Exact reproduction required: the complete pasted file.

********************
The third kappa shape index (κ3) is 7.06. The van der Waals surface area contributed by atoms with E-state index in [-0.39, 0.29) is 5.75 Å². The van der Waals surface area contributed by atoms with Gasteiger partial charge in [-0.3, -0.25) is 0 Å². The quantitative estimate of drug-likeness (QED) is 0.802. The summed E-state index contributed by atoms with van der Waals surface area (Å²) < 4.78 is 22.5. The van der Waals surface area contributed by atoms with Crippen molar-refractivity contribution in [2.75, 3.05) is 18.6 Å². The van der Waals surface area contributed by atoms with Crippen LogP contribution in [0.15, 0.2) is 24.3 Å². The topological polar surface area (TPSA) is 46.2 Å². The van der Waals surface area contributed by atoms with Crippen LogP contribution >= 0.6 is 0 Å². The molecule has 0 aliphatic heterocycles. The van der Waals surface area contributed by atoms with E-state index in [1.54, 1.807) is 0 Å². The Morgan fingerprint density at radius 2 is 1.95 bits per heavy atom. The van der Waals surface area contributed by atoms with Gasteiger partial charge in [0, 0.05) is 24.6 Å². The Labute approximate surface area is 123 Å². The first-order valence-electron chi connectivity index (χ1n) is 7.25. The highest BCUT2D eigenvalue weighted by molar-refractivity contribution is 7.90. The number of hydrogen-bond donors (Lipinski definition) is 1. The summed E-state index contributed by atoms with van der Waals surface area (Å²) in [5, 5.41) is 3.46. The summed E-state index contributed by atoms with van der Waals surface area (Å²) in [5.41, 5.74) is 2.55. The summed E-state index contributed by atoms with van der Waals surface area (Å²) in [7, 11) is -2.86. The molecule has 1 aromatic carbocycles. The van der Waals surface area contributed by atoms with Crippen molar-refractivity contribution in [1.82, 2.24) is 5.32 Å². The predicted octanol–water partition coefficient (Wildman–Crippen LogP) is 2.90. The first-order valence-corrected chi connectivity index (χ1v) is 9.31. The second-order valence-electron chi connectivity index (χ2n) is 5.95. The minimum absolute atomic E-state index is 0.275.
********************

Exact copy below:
The third kappa shape index (κ3) is 7.06. The van der Waals surface area contributed by atoms with E-state index in [-0.39, 0.29) is 5.75 Å². The van der Waals surface area contributed by atoms with Gasteiger partial charge in [-0.3, -0.25) is 0 Å². The quantitative estimate of drug-likeness (QED) is 0.802. The summed E-state index contributed by atoms with van der Waals surface area (Å²) < 4.78 is 22.5. The van der Waals surface area contributed by atoms with Crippen molar-refractivity contribution in [2.75, 3.05) is 18.6 Å². The van der Waals surface area contributed by atoms with Crippen LogP contribution in [0.15, 0.2) is 24.3 Å². The topological polar surface area (TPSA) is 46.2 Å². The van der Waals surface area contributed by atoms with Crippen LogP contribution >= 0.6 is 0 Å². The molecule has 0 aliphatic heterocycles. The van der Waals surface area contributed by atoms with E-state index in [1.54, 1.807) is 0 Å². The Morgan fingerprint density at radius 2 is 1.95 bits per heavy atom. The van der Waals surface area contributed by atoms with Gasteiger partial charge in [0, 0.05) is 24.6 Å². The Labute approximate surface area is 123 Å². The first-order valence-electron chi connectivity index (χ1n) is 7.25. The highest BCUT2D eigenvalue weighted by molar-refractivity contribution is 7.90. The number of hydrogen-bond donors (Lipinski definition) is 1. The summed E-state index contributed by atoms with van der Waals surface area (Å²) in [5, 5.41) is 3.46. The summed E-state index contributed by atoms with van der Waals surface area (Å²) in [5.41, 5.74) is 2.55. The summed E-state index contributed by atoms with van der Waals surface area (Å²) in [7, 11) is -2.86. The molecule has 1 aromatic carbocycles. The van der Waals surface area contributed by atoms with Crippen molar-refractivity contribution in [1.82, 2.24) is 5.32 Å². The predicted octanol–water partition coefficient (Wildman–Crippen LogP) is 2.90. The first-order valence-corrected chi connectivity index (χ1v) is 9.31. The second-order valence-electron chi connectivity index (χ2n) is 5.95. The minimum absolute atomic E-state index is 0.275.